06 September 2011

Election 2011 and the Resource Curse

During the current provincial election you are going to hear a lot about natural resources and the need to spend the money that comes from it on all sorts of things.

The province’s New Democrats wasted no time in bitching that oil money isn’t being poured into rural Newfoundland and Labrador:

"We have to have a plan in rural Newfoundland to make sure that our fishery is maintained as the backbone of rural communities," she said.

The Dippers are also hopped up on spending the cash on education, mostly likely to help Nova Scotians get a cheaper education.

Of course, the province’s Conservatives have been on a spending spree these past couple of years.  They’ve dropping dropping money on everything anything from road paving to hockey rinks.

The provincial Liberals are on much the same sort of kick, especially for the fishery. All three parties want to take over federal responsibilities like the dozen or so jobs at a coast guard marine rescue call centre.  The local pols want to buy the jobs just to keep them in Newfoundland and Labrador.

In fact, if you look at most major issues in the province, the only disagreement among the three parties is how much is enough to spend.  On any given issue and any given day, the incumbent Tories will announce cash for something.  The other two parties will scream:  “not enough!”.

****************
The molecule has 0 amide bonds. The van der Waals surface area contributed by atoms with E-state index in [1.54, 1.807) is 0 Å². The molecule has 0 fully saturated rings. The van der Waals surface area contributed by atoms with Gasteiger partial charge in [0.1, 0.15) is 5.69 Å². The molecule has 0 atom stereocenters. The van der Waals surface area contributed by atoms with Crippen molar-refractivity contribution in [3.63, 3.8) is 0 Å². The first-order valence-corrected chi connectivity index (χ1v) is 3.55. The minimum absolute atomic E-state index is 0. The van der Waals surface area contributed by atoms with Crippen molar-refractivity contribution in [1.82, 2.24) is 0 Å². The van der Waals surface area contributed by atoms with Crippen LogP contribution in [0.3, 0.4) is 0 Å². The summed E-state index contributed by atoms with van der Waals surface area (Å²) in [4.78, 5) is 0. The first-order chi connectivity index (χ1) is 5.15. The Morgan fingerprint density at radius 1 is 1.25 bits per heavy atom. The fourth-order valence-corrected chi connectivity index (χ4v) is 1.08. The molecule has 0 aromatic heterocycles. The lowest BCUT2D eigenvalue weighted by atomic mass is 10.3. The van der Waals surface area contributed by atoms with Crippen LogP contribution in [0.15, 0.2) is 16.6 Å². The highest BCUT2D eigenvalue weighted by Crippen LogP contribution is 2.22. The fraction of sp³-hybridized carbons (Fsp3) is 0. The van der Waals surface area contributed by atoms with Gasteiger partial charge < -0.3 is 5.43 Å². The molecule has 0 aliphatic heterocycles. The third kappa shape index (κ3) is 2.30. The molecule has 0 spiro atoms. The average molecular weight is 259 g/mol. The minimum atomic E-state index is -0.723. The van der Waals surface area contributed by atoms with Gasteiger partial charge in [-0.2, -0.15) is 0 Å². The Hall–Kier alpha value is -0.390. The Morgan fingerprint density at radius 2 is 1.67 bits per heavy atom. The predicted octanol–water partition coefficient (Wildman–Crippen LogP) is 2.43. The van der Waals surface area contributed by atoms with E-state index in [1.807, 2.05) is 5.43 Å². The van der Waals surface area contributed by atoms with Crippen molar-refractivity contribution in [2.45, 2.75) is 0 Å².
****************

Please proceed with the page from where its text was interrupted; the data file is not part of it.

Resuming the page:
Getting value for money.  Spending wisely.  thinking of the long term.

All wonderful ideas the three parties will talk about.  They just won’t do  it. The incumbent Tories will even claim they’ve reduced the public debt, even though they haven’t.  And even in the Tory construction paying down the debt is just paving the way for racking it back up again.

Spend ‘em while ya got ‘em.

Efficiency is not in the cards.  Look, for example, at the spate of hockey rinks the incumbent Tories announced towards the end of their most recent orgy of political spending announcements. Two new arenas in the neighbouring communities of  Conception Bay South and Paradise

The arenas for Conception Bay South, Paradise and Harbour Grace will be 5,700 square metres and include a 200 by 85 foot ice surface. The arenas will also have change rooms with washrooms and showers, support facilities for minor hockey and figure skating, a walking track and a community meeting room. An ice-resurfacer room, canteen, first-aid room, public washrooms, ticket booth and facility support space will also be included.